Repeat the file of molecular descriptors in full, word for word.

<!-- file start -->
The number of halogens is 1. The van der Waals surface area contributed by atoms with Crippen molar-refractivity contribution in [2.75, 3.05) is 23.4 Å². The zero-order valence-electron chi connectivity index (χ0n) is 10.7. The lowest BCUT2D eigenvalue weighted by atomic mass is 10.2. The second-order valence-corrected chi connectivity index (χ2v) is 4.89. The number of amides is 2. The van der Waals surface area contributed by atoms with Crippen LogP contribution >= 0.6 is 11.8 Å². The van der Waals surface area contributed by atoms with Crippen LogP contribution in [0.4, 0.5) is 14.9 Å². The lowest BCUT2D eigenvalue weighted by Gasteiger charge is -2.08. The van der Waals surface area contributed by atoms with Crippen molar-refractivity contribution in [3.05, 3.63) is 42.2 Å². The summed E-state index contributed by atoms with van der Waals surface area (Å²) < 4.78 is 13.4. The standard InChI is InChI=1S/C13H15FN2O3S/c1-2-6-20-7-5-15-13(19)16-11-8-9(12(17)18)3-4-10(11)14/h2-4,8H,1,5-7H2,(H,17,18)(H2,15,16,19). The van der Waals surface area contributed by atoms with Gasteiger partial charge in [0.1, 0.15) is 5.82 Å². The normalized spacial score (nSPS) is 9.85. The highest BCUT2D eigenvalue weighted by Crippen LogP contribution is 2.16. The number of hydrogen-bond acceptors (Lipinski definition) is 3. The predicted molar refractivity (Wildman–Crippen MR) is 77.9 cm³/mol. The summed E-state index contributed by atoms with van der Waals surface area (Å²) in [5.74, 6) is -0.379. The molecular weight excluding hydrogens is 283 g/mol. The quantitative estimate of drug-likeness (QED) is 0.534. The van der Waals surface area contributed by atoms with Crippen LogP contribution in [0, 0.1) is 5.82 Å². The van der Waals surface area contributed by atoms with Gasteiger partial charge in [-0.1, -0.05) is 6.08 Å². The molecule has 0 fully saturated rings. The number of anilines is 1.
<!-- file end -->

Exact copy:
The number of halogens is 1. The van der Waals surface area contributed by atoms with Crippen molar-refractivity contribution in [2.75, 3.05) is 23.4 Å². The zero-order valence-electron chi connectivity index (χ0n) is 10.7. The lowest BCUT2D eigenvalue weighted by atomic mass is 10.2. The second-order valence-corrected chi connectivity index (χ2v) is 4.89. The number of amides is 2. The van der Waals surface area contributed by atoms with Crippen LogP contribution >= 0.6 is 11.8 Å². The van der Waals surface area contributed by atoms with Crippen LogP contribution in [0.4, 0.5) is 14.9 Å². The lowest BCUT2D eigenvalue weighted by Gasteiger charge is -2.08. The van der Waals surface area contributed by atoms with Crippen molar-refractivity contribution in [3.05, 3.63) is 42.2 Å². The summed E-state index contributed by atoms with van der Waals surface area (Å²) < 4.78 is 13.4. The standard InChI is InChI=1S/C13H15FN2O3S/c1-2-6-20-7-5-15-13(19)16-11-8-9(12(17)18)3-4-10(11)14/h2-4,8H,1,5-7H2,(H,17,18)(H2,15,16,19). The van der Waals surface area contributed by atoms with Gasteiger partial charge in [0.1, 0.15) is 5.82 Å². The normalized spacial score (nSPS) is 9.85. The highest BCUT2D eigenvalue weighted by Crippen LogP contribution is 2.16. The number of hydrogen-bond acceptors (Lipinski definition) is 3. The predicted molar refractivity (Wildman–Crippen MR) is 77.9 cm³/mol. The summed E-state index contributed by atoms with van der Waals surface area (Å²) in [5.74, 6) is -0.379. The molecular weight excluding hydrogens is 283 g/mol. The quantitative estimate of drug-likeness (QED) is 0.534. The van der Waals surface area contributed by atoms with Crippen LogP contribution in [0, 0.1) is 5.82 Å². The van der Waals surface area contributed by atoms with Gasteiger partial charge in [-0.1, -0.05) is 6.08 Å². The molecule has 0 fully saturated rings. The number of anilines is 1.